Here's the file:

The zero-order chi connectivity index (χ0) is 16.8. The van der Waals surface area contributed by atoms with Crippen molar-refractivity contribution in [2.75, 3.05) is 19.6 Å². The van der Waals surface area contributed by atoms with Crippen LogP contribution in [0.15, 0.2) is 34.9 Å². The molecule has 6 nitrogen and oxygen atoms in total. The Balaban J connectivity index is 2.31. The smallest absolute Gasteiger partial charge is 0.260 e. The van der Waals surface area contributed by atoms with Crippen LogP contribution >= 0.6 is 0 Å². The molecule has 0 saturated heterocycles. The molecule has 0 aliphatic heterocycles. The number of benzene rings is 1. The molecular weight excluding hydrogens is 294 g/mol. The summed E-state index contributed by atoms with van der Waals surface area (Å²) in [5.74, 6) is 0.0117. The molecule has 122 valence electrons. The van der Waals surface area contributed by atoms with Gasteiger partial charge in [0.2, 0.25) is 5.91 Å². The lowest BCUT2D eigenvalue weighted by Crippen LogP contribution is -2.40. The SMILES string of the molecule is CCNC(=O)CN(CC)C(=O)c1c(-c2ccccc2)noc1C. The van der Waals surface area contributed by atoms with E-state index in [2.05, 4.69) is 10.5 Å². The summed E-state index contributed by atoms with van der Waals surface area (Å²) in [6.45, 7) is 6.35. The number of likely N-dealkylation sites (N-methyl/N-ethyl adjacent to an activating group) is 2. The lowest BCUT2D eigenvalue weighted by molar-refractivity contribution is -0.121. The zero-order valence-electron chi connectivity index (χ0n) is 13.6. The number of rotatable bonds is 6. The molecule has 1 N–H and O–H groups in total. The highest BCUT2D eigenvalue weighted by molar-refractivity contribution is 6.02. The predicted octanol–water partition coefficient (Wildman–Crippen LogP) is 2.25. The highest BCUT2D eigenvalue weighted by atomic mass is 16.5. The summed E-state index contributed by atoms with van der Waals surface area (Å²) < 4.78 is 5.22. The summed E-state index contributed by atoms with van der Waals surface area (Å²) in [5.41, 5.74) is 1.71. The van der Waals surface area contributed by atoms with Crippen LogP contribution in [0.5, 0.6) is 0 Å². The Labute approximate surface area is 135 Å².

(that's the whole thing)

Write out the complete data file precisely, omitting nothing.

The zero-order chi connectivity index (χ0) is 16.8. The van der Waals surface area contributed by atoms with Crippen molar-refractivity contribution in [2.75, 3.05) is 19.6 Å². The van der Waals surface area contributed by atoms with Crippen LogP contribution in [0.15, 0.2) is 34.9 Å². The molecule has 6 nitrogen and oxygen atoms in total. The Balaban J connectivity index is 2.31. The smallest absolute Gasteiger partial charge is 0.260 e. The van der Waals surface area contributed by atoms with Crippen LogP contribution >= 0.6 is 0 Å². The molecule has 0 saturated heterocycles. The molecule has 0 aliphatic heterocycles. The number of benzene rings is 1. The molecular weight excluding hydrogens is 294 g/mol. The summed E-state index contributed by atoms with van der Waals surface area (Å²) in [5.74, 6) is 0.0117. The molecule has 122 valence electrons. The van der Waals surface area contributed by atoms with Gasteiger partial charge in [0.2, 0.25) is 5.91 Å². The lowest BCUT2D eigenvalue weighted by Crippen LogP contribution is -2.40. The SMILES string of the molecule is CCNC(=O)CN(CC)C(=O)c1c(-c2ccccc2)noc1C. The van der Waals surface area contributed by atoms with E-state index in [2.05, 4.69) is 10.5 Å². The summed E-state index contributed by atoms with van der Waals surface area (Å²) in [6.45, 7) is 6.35. The number of likely N-dealkylation sites (N-methyl/N-ethyl adjacent to an activating group) is 2. The lowest BCUT2D eigenvalue weighted by molar-refractivity contribution is -0.121. The zero-order valence-electron chi connectivity index (χ0n) is 13.6. The number of rotatable bonds is 6. The molecule has 1 N–H and O–H groups in total. The highest BCUT2D eigenvalue weighted by molar-refractivity contribution is 6.02. The predicted octanol–water partition coefficient (Wildman–Crippen LogP) is 2.25. The highest BCUT2D eigenvalue weighted by atomic mass is 16.5. The summed E-state index contributed by atoms with van der Waals surface area (Å²) < 4.78 is 5.22. The summed E-state index contributed by atoms with van der Waals surface area (Å²) in [5.41, 5.74) is 1.71. The van der Waals surface area contributed by atoms with Crippen LogP contribution in [0.5, 0.6) is 0 Å². The Labute approximate surface area is 135 Å².